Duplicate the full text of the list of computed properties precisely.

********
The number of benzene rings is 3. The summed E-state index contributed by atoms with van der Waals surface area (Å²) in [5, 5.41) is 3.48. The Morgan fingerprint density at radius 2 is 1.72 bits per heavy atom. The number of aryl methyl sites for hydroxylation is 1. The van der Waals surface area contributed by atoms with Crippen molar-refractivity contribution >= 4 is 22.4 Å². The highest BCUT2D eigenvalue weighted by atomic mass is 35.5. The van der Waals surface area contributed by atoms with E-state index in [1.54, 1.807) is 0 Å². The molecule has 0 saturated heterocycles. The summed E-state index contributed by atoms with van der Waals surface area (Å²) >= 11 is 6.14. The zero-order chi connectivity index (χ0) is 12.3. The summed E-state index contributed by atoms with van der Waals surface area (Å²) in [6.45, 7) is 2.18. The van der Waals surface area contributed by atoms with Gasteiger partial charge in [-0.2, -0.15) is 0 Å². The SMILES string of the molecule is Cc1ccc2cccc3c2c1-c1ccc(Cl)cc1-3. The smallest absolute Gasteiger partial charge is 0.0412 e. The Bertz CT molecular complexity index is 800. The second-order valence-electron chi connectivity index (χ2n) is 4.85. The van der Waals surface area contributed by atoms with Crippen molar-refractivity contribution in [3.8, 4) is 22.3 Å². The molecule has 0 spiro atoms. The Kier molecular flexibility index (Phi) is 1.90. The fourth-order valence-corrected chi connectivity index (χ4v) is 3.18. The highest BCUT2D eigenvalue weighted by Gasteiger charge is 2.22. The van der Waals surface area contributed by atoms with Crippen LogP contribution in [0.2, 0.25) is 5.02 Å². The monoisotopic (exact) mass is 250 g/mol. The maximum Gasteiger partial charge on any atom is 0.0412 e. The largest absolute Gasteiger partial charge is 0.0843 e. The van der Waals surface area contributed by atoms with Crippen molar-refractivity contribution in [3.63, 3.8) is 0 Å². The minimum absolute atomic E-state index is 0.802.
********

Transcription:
The number of benzene rings is 3. The summed E-state index contributed by atoms with van der Waals surface area (Å²) in [5, 5.41) is 3.48. The Morgan fingerprint density at radius 2 is 1.72 bits per heavy atom. The number of aryl methyl sites for hydroxylation is 1. The van der Waals surface area contributed by atoms with Crippen molar-refractivity contribution >= 4 is 22.4 Å². The highest BCUT2D eigenvalue weighted by atomic mass is 35.5. The van der Waals surface area contributed by atoms with E-state index in [1.54, 1.807) is 0 Å². The molecule has 0 saturated heterocycles. The summed E-state index contributed by atoms with van der Waals surface area (Å²) >= 11 is 6.14. The zero-order chi connectivity index (χ0) is 12.3. The summed E-state index contributed by atoms with van der Waals surface area (Å²) in [6.45, 7) is 2.18. The van der Waals surface area contributed by atoms with Gasteiger partial charge in [-0.2, -0.15) is 0 Å². The SMILES string of the molecule is Cc1ccc2cccc3c2c1-c1ccc(Cl)cc1-3. The smallest absolute Gasteiger partial charge is 0.0412 e. The Bertz CT molecular complexity index is 800. The second-order valence-electron chi connectivity index (χ2n) is 4.85. The van der Waals surface area contributed by atoms with Crippen molar-refractivity contribution in [3.8, 4) is 22.3 Å². The molecule has 0 spiro atoms. The Kier molecular flexibility index (Phi) is 1.90. The fourth-order valence-corrected chi connectivity index (χ4v) is 3.18. The highest BCUT2D eigenvalue weighted by Gasteiger charge is 2.22. The van der Waals surface area contributed by atoms with Crippen LogP contribution in [0.2, 0.25) is 5.02 Å². The monoisotopic (exact) mass is 250 g/mol. The maximum Gasteiger partial charge on any atom is 0.0412 e. The largest absolute Gasteiger partial charge is 0.0843 e. The van der Waals surface area contributed by atoms with Crippen molar-refractivity contribution in [3.63, 3.8) is 0 Å². The minimum absolute atomic E-state index is 0.802.